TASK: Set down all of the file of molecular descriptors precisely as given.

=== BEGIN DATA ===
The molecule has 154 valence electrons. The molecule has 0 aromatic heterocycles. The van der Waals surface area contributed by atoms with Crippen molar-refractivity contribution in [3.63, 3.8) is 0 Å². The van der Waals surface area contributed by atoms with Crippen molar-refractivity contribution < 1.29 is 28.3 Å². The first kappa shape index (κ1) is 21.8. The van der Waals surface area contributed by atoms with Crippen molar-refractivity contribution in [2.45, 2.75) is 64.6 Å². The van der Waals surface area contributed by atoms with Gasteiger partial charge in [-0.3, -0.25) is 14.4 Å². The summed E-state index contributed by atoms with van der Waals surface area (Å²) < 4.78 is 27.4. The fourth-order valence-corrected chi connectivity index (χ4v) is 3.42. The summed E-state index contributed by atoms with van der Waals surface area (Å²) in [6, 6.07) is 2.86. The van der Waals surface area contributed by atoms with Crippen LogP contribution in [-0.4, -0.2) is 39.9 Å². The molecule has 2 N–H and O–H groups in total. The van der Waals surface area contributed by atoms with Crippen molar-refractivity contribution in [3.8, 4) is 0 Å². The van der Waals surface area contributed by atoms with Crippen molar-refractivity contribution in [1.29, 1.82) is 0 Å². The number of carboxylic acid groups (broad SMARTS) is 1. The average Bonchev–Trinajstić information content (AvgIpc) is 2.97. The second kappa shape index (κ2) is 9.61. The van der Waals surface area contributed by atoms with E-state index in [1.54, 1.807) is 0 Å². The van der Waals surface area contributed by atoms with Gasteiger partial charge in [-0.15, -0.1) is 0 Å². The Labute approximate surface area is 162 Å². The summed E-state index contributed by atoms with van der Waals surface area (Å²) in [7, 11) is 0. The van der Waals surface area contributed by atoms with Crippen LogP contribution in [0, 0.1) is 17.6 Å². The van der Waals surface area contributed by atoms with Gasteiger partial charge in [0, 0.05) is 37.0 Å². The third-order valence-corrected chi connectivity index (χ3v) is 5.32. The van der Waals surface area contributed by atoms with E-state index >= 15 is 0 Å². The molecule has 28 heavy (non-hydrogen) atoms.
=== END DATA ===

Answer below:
The molecule has 154 valence electrons. The molecule has 0 aromatic heterocycles. The van der Waals surface area contributed by atoms with Crippen molar-refractivity contribution in [3.63, 3.8) is 0 Å². The van der Waals surface area contributed by atoms with Crippen molar-refractivity contribution < 1.29 is 28.3 Å². The first kappa shape index (κ1) is 21.8. The van der Waals surface area contributed by atoms with Crippen molar-refractivity contribution in [2.45, 2.75) is 64.6 Å². The van der Waals surface area contributed by atoms with Gasteiger partial charge in [-0.3, -0.25) is 14.4 Å². The summed E-state index contributed by atoms with van der Waals surface area (Å²) < 4.78 is 27.4. The fourth-order valence-corrected chi connectivity index (χ4v) is 3.42. The summed E-state index contributed by atoms with van der Waals surface area (Å²) in [6, 6.07) is 2.86. The van der Waals surface area contributed by atoms with Crippen LogP contribution in [-0.4, -0.2) is 39.9 Å². The molecule has 2 N–H and O–H groups in total. The van der Waals surface area contributed by atoms with Crippen molar-refractivity contribution in [3.8, 4) is 0 Å². The van der Waals surface area contributed by atoms with Crippen molar-refractivity contribution in [1.29, 1.82) is 0 Å². The number of carboxylic acid groups (broad SMARTS) is 1. The average Bonchev–Trinajstić information content (AvgIpc) is 2.97. The second kappa shape index (κ2) is 9.61. The van der Waals surface area contributed by atoms with E-state index in [1.54, 1.807) is 0 Å². The van der Waals surface area contributed by atoms with Gasteiger partial charge in [-0.15, -0.1) is 0 Å². The Labute approximate surface area is 162 Å². The summed E-state index contributed by atoms with van der Waals surface area (Å²) in [7, 11) is 0. The van der Waals surface area contributed by atoms with Crippen LogP contribution in [0, 0.1) is 17.6 Å². The van der Waals surface area contributed by atoms with Gasteiger partial charge in [0, 0.05) is 37.0 Å². The third-order valence-corrected chi connectivity index (χ3v) is 5.32. The van der Waals surface area contributed by atoms with E-state index >= 15 is 0 Å². The molecule has 28 heavy (non-hydrogen) atoms.